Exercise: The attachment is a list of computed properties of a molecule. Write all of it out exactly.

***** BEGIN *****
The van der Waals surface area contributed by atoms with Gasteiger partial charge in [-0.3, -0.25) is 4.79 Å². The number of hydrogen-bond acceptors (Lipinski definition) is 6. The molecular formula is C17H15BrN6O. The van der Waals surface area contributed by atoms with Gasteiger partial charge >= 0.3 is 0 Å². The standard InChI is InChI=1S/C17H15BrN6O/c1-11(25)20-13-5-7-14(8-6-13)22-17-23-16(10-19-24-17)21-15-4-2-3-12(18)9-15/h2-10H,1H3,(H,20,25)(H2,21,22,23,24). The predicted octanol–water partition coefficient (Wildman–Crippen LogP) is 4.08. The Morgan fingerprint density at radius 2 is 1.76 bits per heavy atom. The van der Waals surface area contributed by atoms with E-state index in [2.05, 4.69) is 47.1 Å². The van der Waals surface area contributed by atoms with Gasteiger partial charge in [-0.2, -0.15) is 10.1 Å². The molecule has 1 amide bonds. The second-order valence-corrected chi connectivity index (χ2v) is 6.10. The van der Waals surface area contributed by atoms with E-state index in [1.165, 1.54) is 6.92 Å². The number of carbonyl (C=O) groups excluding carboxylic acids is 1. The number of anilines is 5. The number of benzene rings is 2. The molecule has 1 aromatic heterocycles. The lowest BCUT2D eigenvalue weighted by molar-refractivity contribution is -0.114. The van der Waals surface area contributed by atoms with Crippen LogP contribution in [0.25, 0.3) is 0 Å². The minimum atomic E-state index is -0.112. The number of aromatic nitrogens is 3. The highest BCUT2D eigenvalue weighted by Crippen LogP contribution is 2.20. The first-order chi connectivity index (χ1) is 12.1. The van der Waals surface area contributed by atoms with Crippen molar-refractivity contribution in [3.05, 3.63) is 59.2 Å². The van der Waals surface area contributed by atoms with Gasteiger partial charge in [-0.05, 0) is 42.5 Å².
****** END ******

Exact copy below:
The van der Waals surface area contributed by atoms with Gasteiger partial charge in [-0.3, -0.25) is 4.79 Å². The number of hydrogen-bond acceptors (Lipinski definition) is 6. The molecular formula is C17H15BrN6O. The van der Waals surface area contributed by atoms with Gasteiger partial charge >= 0.3 is 0 Å². The standard InChI is InChI=1S/C17H15BrN6O/c1-11(25)20-13-5-7-14(8-6-13)22-17-23-16(10-19-24-17)21-15-4-2-3-12(18)9-15/h2-10H,1H3,(H,20,25)(H2,21,22,23,24). The predicted octanol–water partition coefficient (Wildman–Crippen LogP) is 4.08. The Morgan fingerprint density at radius 2 is 1.76 bits per heavy atom. The van der Waals surface area contributed by atoms with E-state index in [2.05, 4.69) is 47.1 Å². The van der Waals surface area contributed by atoms with Gasteiger partial charge in [-0.2, -0.15) is 10.1 Å². The molecule has 1 amide bonds. The second-order valence-corrected chi connectivity index (χ2v) is 6.10. The van der Waals surface area contributed by atoms with E-state index in [1.165, 1.54) is 6.92 Å². The number of carbonyl (C=O) groups excluding carboxylic acids is 1. The number of anilines is 5. The number of benzene rings is 2. The molecule has 1 aromatic heterocycles. The lowest BCUT2D eigenvalue weighted by molar-refractivity contribution is -0.114. The van der Waals surface area contributed by atoms with Crippen LogP contribution in [0.25, 0.3) is 0 Å². The minimum atomic E-state index is -0.112. The number of aromatic nitrogens is 3. The highest BCUT2D eigenvalue weighted by Crippen LogP contribution is 2.20. The first-order chi connectivity index (χ1) is 12.1. The van der Waals surface area contributed by atoms with Crippen molar-refractivity contribution in [3.05, 3.63) is 59.2 Å². The van der Waals surface area contributed by atoms with Gasteiger partial charge in [-0.05, 0) is 42.5 Å².